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ATLANTIC CITY MUN. UTILS. AUTH. v. REGIONAL ADMR.

August 27, 1985

ATLANTIC CITY MUNICIPAL UTILITIES AUTHORITY, Plaintiff,
v.
REGIONAL ADMINISTRATOR, REGION II, UNITED STATES ENVIRONMENTAL PROTECTION AGENCY, Defendant



The opinion of the court was delivered by: COHEN

 This injunctive action is before the Court on a motion to dismiss for lack of subject matter jurisdiction made by the defendant, the Regional Administrator of Region II (the Regional Administrator) of the United States Environmental Protection Agency (EPA). Alternatively, the EPA seeks summary judgment on the merits of the underlying action which has been brought pursuant to the citizen suit provision of the Federal Water Pollution Control Act (FWPCA) (the relevant portions of which are sometimes referred to as the Clean Water Act), 33 U.S.C. § 1251 et seq. Because we find that the plaintiff seeks to have this Court order the EPA Regional Administrator to perform a nondiscretionary duty, we shall hold that we have citizen suit jurisdiction pursuant to 33 U.S.C. § 1365(a)(2).

 Because we further find that the EPA has properly insisted that, in order to receive a $3.5 million construction grant, plaintiff must obtain current state certification of its plan, we shall grant defendant's motion for summary judgment.

 I. Facts and Procedural History

 The plaintiff in this action is the Atlantic City Municipal Utilities Authority (ACMUA), a municipal corporation of the State of New Jersey operating pursuant to N.J.S.A. 40:14B-1 et seq. In August of 1980, the ACMUA submitted an application for an EPA grant to pay for the cost of acquiring a sewage collection system in Atlantic City, New Jersey. Pursuant to the Clean Water Act, plaintiff's application was first addressed to the New Jersey Department of Environmental Protection (NJDEP). In order to understand our response to plaintiff's subsequent complaints, it is necessary to gain some familiarity with the FWPCA funding scheme.

 A. The Clean Water Act Construction Grants Application Process

 Grant funds are annually appropriated by Congress and distributed by the EPA to citizens of the states based upon an allotment formula found at 33 U.S.C. § 1285. Currently, New Jersey entities receive about 4.2% of the total dollars available. Since September 30, 1984, these federal grants have provided up to 55% of a project's total construction cost. Prior to the FWPCA amendment that set this maximum, EPA grants could provide up to 75% of total costs. *fn1"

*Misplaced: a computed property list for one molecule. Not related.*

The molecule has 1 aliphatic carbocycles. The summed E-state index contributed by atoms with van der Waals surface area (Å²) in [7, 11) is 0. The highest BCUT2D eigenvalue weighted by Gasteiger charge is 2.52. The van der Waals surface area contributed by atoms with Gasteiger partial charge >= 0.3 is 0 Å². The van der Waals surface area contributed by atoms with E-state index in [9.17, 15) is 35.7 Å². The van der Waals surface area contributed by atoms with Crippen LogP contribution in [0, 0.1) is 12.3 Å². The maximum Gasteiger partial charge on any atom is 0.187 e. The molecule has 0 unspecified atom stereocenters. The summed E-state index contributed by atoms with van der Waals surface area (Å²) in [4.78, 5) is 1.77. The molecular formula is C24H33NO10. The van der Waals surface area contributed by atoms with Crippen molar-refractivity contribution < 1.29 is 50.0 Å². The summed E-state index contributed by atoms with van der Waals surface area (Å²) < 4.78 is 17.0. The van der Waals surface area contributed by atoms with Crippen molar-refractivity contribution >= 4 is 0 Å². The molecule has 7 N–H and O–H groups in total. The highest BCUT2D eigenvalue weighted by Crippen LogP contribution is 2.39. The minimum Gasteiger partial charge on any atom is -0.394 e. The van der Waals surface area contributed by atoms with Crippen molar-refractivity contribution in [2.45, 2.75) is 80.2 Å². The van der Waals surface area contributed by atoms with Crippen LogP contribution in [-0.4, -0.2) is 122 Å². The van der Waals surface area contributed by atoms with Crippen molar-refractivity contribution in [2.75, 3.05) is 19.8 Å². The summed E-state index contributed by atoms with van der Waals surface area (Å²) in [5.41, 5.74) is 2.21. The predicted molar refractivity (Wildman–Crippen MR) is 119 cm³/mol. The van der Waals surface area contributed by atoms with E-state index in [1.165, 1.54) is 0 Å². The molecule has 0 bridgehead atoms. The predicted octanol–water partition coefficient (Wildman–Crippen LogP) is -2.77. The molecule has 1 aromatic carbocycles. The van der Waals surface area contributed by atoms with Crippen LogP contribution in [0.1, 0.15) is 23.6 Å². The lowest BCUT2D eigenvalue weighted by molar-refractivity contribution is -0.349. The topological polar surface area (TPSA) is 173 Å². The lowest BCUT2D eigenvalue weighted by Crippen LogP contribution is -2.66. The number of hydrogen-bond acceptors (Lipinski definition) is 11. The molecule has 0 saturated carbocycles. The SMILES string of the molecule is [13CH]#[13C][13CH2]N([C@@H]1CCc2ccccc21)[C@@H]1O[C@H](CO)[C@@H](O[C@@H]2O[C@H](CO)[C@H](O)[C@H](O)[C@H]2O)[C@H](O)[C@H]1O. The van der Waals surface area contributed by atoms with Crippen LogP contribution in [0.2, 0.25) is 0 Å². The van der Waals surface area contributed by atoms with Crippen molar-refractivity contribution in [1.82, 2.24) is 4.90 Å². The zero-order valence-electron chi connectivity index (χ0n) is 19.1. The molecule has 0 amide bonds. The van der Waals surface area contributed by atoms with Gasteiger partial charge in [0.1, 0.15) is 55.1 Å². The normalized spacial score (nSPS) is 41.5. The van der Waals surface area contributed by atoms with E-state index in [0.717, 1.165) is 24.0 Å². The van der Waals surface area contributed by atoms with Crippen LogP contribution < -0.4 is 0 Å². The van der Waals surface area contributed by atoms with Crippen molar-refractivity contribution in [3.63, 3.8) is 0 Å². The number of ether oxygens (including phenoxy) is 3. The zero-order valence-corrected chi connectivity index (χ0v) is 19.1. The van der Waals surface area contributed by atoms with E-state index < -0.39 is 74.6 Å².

In order to become eligible for a Clean Water Act grant, *fn2" an organization must first obtain a favorable ranking in a state's project priority list. See 33 U.S.C. § 1313(e)(3)(H). In New Jersey, these lists are annually prepared by NJDEP, the state agency designated by the Governor as having responsibility for the administration of EPA construction grants. See 40 C.F.R. § 35.2005(b)(42) (1984) (hereinafter all CFR citations are to the 1984 volume unless otherwise noted). Each NJDEP project priority list "contains two portions: the fundable portion, consisting of those projects anticipated to be funded from funds [currently] available . . . and the planning portion, consisting of projects anticipated to be funded from future authorized allotments." 40 C.F.R. § 35.2015(c). In determining the relative desirability of competing treatment projects, the NJDEP considers the cost of competing projects and the estimated public benefits to be derived therefrom as well as the propriety of federal aid. The last consideration depends upon several specific criteria codified at 33 U.S.C. § 1284 and 40 C.F.R. § 35.830(b).

 If a grant application receives a favorable ranking on a state's priority list, its fate passes to the EPA Administrator, see 33 U.S.C. § 1296, who must approve or disapprove the application within forty-five days after the date of its receipt. 33 U.S.C. § 1299. Applications not acted upon within this time period are deemed approved. Id. The EPA's evaluation employs the same criteria as the state certification process and, in addition, the Administrator determines the following: (1) whether the proposed project conforms with the state water pollution control plan and has received priority certification by the relevant state agency; (2) whether the project is included in an effective basinwide plan for pollution abatement; (3) whether the project is included in an effective metropolitan or regional plan developed and certified by the Governors of the states affected; and (4) whether the grant applicant has demonstrated that the project will adequately and efficiently treat liquid wastes. See 40 C.F.R. § 35.835-1 to -7. See also 33 U.S.C. §§ 1284(b)(1) & 1296. In addition, where an existing water treatment facility is being modified, the grant applicant must provide assurance to the Regional Administrator that it will remain operable during construction. 40 C.F.R. § 35.835-8. Finally, the state water pollution control agency must provide assurance of at least annual inspection of the facility for the first three years following construction. Id. at -9.